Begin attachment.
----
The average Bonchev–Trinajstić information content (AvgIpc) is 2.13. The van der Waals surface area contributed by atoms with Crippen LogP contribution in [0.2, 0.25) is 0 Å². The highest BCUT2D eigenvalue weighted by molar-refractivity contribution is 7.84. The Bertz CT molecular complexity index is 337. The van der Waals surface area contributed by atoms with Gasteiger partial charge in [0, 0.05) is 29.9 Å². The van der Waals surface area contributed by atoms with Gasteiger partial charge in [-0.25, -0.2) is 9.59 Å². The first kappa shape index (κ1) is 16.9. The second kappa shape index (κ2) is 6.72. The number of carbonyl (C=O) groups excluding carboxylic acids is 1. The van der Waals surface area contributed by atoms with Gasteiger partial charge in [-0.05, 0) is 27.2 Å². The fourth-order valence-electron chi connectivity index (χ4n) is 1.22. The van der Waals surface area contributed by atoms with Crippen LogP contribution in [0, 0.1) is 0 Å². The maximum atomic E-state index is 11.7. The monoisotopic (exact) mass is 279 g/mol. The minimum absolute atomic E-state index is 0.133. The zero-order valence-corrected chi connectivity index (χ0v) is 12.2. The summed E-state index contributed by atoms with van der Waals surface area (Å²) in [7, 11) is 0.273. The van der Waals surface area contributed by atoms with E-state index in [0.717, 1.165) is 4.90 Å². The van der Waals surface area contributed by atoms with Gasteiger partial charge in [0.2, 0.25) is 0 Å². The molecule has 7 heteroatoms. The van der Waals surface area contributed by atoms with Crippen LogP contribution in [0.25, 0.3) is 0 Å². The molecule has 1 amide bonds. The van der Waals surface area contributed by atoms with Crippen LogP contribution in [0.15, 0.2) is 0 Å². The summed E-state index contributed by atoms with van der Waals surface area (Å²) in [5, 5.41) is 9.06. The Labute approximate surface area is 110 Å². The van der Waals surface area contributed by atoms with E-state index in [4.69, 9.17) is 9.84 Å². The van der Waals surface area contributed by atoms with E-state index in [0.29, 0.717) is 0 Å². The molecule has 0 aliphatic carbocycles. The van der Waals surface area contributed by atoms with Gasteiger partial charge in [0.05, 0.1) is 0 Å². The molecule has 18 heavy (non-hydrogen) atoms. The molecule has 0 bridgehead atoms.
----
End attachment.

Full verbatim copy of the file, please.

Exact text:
The average Bonchev–Trinajstić information content (AvgIpc) is 2.13. The van der Waals surface area contributed by atoms with Crippen LogP contribution in [0.2, 0.25) is 0 Å². The highest BCUT2D eigenvalue weighted by molar-refractivity contribution is 7.84. The Bertz CT molecular complexity index is 337. The van der Waals surface area contributed by atoms with Gasteiger partial charge in [0, 0.05) is 29.9 Å². The van der Waals surface area contributed by atoms with Gasteiger partial charge in [-0.25, -0.2) is 9.59 Å². The first kappa shape index (κ1) is 16.9. The second kappa shape index (κ2) is 6.72. The number of carbonyl (C=O) groups excluding carboxylic acids is 1. The van der Waals surface area contributed by atoms with Gasteiger partial charge in [-0.05, 0) is 27.2 Å². The fourth-order valence-electron chi connectivity index (χ4n) is 1.22. The van der Waals surface area contributed by atoms with Crippen LogP contribution in [0, 0.1) is 0 Å². The maximum atomic E-state index is 11.7. The monoisotopic (exact) mass is 279 g/mol. The minimum absolute atomic E-state index is 0.133. The zero-order valence-corrected chi connectivity index (χ0v) is 12.2. The summed E-state index contributed by atoms with van der Waals surface area (Å²) in [7, 11) is 0.273. The van der Waals surface area contributed by atoms with E-state index in [0.717, 1.165) is 4.90 Å². The van der Waals surface area contributed by atoms with Gasteiger partial charge in [0.2, 0.25) is 0 Å². The molecule has 7 heteroatoms. The van der Waals surface area contributed by atoms with Crippen LogP contribution in [0.25, 0.3) is 0 Å². The molecule has 1 amide bonds. The van der Waals surface area contributed by atoms with Crippen LogP contribution in [0.15, 0.2) is 0 Å². The summed E-state index contributed by atoms with van der Waals surface area (Å²) in [5, 5.41) is 9.06. The Labute approximate surface area is 110 Å². The van der Waals surface area contributed by atoms with E-state index in [4.69, 9.17) is 9.84 Å². The van der Waals surface area contributed by atoms with E-state index in [0.29, 0.717) is 0 Å². The molecule has 0 aliphatic carbocycles. The van der Waals surface area contributed by atoms with Gasteiger partial charge in [0.05, 0.1) is 0 Å². The molecule has 18 heavy (non-hydrogen) atoms. The molecule has 0 bridgehead atoms.